Five teens — four boys and one girl — from Baltimore joined a select group of Jewish American lacrosse players for an international competition that took place late last month in Israel and Poland.
Sponsored by the Israel Lacrosse Association, the U-19 [under 19] National program saw Lilly Pollak, Jordan Abel, Jake Gavilow and Max Wendell of Owings Mills and Drew Saltzman of Pikesville, in addition to teammates from other parts of the U.S. and Israel, compete in exhibition games, visit Israeli schools and conduct youth lacrosse clinics. At the end of the trip, the best American players and their Israeli teammates competed in a regional tournament in Warsaw.
The program, which ran from Dec. 21 to Dec. 30, drew on a coaching staff that included native Baltimoreans Davia Procida of Columbia and Sarah Meisenberg of Severna Park. Michael Pfeffer of Baltimore, who made aliyah after college to join the Israel Defense Force and now plays for Tel Aviv Lacrosse, served as the group’s security guard throughout the trip.
Scott Neiss, executive director of the Israel Lacrosse Association, attributed the program’s genesis to his country’s senior men’s team, which received an invitation to participate in a Polish tournament that included teams from Poland, Latvia and Israel.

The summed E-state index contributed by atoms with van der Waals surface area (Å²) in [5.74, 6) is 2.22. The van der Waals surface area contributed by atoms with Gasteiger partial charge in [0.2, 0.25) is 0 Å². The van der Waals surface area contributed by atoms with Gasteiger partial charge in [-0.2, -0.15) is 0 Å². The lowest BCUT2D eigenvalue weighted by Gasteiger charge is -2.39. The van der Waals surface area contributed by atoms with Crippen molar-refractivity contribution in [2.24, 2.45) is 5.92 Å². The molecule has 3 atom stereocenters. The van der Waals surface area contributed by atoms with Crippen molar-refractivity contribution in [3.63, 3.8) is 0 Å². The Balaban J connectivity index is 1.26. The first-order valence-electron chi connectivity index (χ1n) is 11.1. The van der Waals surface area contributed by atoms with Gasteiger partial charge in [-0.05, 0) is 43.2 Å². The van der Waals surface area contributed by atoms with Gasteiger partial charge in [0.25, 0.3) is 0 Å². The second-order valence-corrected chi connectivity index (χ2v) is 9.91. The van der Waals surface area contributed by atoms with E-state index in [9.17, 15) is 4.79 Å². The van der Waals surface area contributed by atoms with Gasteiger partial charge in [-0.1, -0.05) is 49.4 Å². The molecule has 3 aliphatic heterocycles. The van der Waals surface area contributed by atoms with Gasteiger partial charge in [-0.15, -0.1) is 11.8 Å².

“The senior team was preparing for the world championship next July, so we thought it would be a good idea to send players from the U-19 league,” said Neiss. “We are the Jewish team, and every Jew is eligible for Israeli citizenship, so we decided to mix some Jewish American players with the Israeli kids.”
Since Baltimore is a hotbed of lacrosse — it’s been Maryland’s official state team sport since 2004 — and because of the Baltimore/ Ashkelon partnership directed by Sigal Arieli, the program received significant support from both communities.
Neiss noted that in addition to promoting lacrosse in Israel, the program encourages relationships between young Jewish Americans and their Israeli counterparts, exposes Jewish American teens to Israel and teaches social responsibility and civic engagement. Prior to their departure from the United States, organizers encouraged each American athlete to collect lightly used lacrosse equipment for the benefit of their Israeli counterparts who might otherwise have been unable to afford the items.
The program also encouraged Hebrew language acquisition, requiring all players to use Hebrew instead of English on the field.
“For many of these [American] kids, this was their first trip to Israel. So we tried to do some touring around Israel while they were there,” said Neiss. The itinerary included stops to landmarks in Netanya, Ashkelon and Jerusalem, as well as Jewish sites in Warsaw.
For many players, “lacrosse is their passion and their religion,” said Neiss. “With all the recruiting camps in the summer, where does Israel fit in?”
Simone Ellin is JT senior features reporter